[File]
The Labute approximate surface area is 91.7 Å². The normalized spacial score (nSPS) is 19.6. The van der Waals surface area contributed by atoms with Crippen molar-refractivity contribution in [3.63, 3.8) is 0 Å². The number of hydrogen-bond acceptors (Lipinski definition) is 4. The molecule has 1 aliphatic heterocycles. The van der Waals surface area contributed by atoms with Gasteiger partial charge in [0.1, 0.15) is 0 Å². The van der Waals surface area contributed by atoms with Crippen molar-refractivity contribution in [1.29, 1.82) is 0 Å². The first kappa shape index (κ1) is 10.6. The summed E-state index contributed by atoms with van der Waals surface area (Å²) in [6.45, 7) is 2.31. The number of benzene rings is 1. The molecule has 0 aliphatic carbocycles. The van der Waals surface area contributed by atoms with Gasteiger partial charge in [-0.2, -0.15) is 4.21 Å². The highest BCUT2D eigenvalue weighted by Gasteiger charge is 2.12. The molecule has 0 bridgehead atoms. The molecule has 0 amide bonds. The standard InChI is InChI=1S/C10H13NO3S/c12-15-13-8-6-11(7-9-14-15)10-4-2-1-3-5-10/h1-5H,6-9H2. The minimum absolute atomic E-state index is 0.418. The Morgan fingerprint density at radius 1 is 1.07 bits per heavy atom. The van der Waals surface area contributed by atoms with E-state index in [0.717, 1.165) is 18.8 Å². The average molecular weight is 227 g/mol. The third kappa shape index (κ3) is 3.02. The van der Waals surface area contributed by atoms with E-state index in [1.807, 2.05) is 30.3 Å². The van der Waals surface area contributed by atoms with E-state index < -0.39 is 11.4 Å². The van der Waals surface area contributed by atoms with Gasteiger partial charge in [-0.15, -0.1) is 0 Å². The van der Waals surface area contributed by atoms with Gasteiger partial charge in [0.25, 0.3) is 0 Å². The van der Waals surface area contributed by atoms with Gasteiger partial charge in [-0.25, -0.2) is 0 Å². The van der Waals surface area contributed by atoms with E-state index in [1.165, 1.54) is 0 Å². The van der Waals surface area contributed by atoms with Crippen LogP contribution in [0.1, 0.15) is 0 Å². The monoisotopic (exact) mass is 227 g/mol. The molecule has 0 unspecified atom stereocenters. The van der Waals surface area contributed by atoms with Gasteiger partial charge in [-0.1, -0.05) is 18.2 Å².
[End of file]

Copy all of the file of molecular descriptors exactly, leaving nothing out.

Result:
The Labute approximate surface area is 91.7 Å². The normalized spacial score (nSPS) is 19.6. The van der Waals surface area contributed by atoms with Crippen molar-refractivity contribution in [3.63, 3.8) is 0 Å². The number of hydrogen-bond acceptors (Lipinski definition) is 4. The molecule has 1 aliphatic heterocycles. The van der Waals surface area contributed by atoms with Gasteiger partial charge in [0.1, 0.15) is 0 Å². The van der Waals surface area contributed by atoms with Crippen molar-refractivity contribution in [1.29, 1.82) is 0 Å². The first kappa shape index (κ1) is 10.6. The summed E-state index contributed by atoms with van der Waals surface area (Å²) in [6.45, 7) is 2.31. The number of benzene rings is 1. The molecule has 0 aliphatic carbocycles. The van der Waals surface area contributed by atoms with Gasteiger partial charge in [-0.2, -0.15) is 4.21 Å². The highest BCUT2D eigenvalue weighted by Gasteiger charge is 2.12. The molecule has 0 bridgehead atoms. The molecule has 0 amide bonds. The standard InChI is InChI=1S/C10H13NO3S/c12-15-13-8-6-11(7-9-14-15)10-4-2-1-3-5-10/h1-5H,6-9H2. The minimum absolute atomic E-state index is 0.418. The Morgan fingerprint density at radius 1 is 1.07 bits per heavy atom. The van der Waals surface area contributed by atoms with E-state index in [0.717, 1.165) is 18.8 Å². The average molecular weight is 227 g/mol. The third kappa shape index (κ3) is 3.02. The van der Waals surface area contributed by atoms with E-state index in [1.807, 2.05) is 30.3 Å². The van der Waals surface area contributed by atoms with E-state index < -0.39 is 11.4 Å². The van der Waals surface area contributed by atoms with Gasteiger partial charge in [-0.15, -0.1) is 0 Å². The van der Waals surface area contributed by atoms with Gasteiger partial charge in [0.25, 0.3) is 0 Å². The van der Waals surface area contributed by atoms with Gasteiger partial charge in [-0.25, -0.2) is 0 Å². The van der Waals surface area contributed by atoms with E-state index in [1.165, 1.54) is 0 Å². The van der Waals surface area contributed by atoms with Crippen LogP contribution in [0.1, 0.15) is 0 Å². The monoisotopic (exact) mass is 227 g/mol. The molecule has 0 unspecified atom stereocenters. The van der Waals surface area contributed by atoms with Gasteiger partial charge in [-0.1, -0.05) is 18.2 Å².